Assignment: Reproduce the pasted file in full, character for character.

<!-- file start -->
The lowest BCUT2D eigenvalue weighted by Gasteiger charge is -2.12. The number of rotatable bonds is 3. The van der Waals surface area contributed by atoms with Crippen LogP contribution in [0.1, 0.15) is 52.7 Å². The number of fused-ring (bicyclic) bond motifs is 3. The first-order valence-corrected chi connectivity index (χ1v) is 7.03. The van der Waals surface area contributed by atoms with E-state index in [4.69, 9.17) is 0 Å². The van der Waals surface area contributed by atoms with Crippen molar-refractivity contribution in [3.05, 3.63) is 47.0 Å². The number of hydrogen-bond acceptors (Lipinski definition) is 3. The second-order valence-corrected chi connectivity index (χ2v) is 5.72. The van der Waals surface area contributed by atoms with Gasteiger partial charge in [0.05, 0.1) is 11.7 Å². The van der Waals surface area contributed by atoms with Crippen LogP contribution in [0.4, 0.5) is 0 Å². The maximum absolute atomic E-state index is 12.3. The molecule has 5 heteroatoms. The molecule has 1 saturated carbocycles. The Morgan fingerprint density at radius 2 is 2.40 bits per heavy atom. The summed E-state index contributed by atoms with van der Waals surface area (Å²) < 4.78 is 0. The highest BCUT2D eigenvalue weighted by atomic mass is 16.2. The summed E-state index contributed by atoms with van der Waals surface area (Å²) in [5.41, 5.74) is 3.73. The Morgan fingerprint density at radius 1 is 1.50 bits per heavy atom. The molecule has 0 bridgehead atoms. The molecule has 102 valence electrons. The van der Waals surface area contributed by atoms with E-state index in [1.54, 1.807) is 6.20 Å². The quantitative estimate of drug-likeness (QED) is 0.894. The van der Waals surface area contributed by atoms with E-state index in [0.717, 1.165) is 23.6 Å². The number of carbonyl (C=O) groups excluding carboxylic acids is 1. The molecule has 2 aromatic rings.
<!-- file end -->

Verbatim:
The lowest BCUT2D eigenvalue weighted by Gasteiger charge is -2.12. The number of rotatable bonds is 3. The van der Waals surface area contributed by atoms with Crippen LogP contribution in [0.1, 0.15) is 52.7 Å². The number of fused-ring (bicyclic) bond motifs is 3. The first-order valence-corrected chi connectivity index (χ1v) is 7.03. The van der Waals surface area contributed by atoms with E-state index in [4.69, 9.17) is 0 Å². The van der Waals surface area contributed by atoms with Crippen molar-refractivity contribution in [3.05, 3.63) is 47.0 Å². The number of hydrogen-bond acceptors (Lipinski definition) is 3. The second-order valence-corrected chi connectivity index (χ2v) is 5.72. The van der Waals surface area contributed by atoms with Gasteiger partial charge in [0.05, 0.1) is 11.7 Å². The van der Waals surface area contributed by atoms with Crippen LogP contribution in [0.4, 0.5) is 0 Å². The maximum absolute atomic E-state index is 12.3. The molecule has 5 heteroatoms. The molecule has 1 saturated carbocycles. The Morgan fingerprint density at radius 2 is 2.40 bits per heavy atom. The summed E-state index contributed by atoms with van der Waals surface area (Å²) < 4.78 is 0. The highest BCUT2D eigenvalue weighted by atomic mass is 16.2. The summed E-state index contributed by atoms with van der Waals surface area (Å²) in [5.41, 5.74) is 3.73. The Morgan fingerprint density at radius 1 is 1.50 bits per heavy atom. The molecule has 0 bridgehead atoms. The molecule has 102 valence electrons. The van der Waals surface area contributed by atoms with E-state index in [1.54, 1.807) is 6.20 Å². The quantitative estimate of drug-likeness (QED) is 0.894. The van der Waals surface area contributed by atoms with E-state index in [0.717, 1.165) is 23.6 Å². The number of carbonyl (C=O) groups excluding carboxylic acids is 1. The molecule has 2 aromatic rings.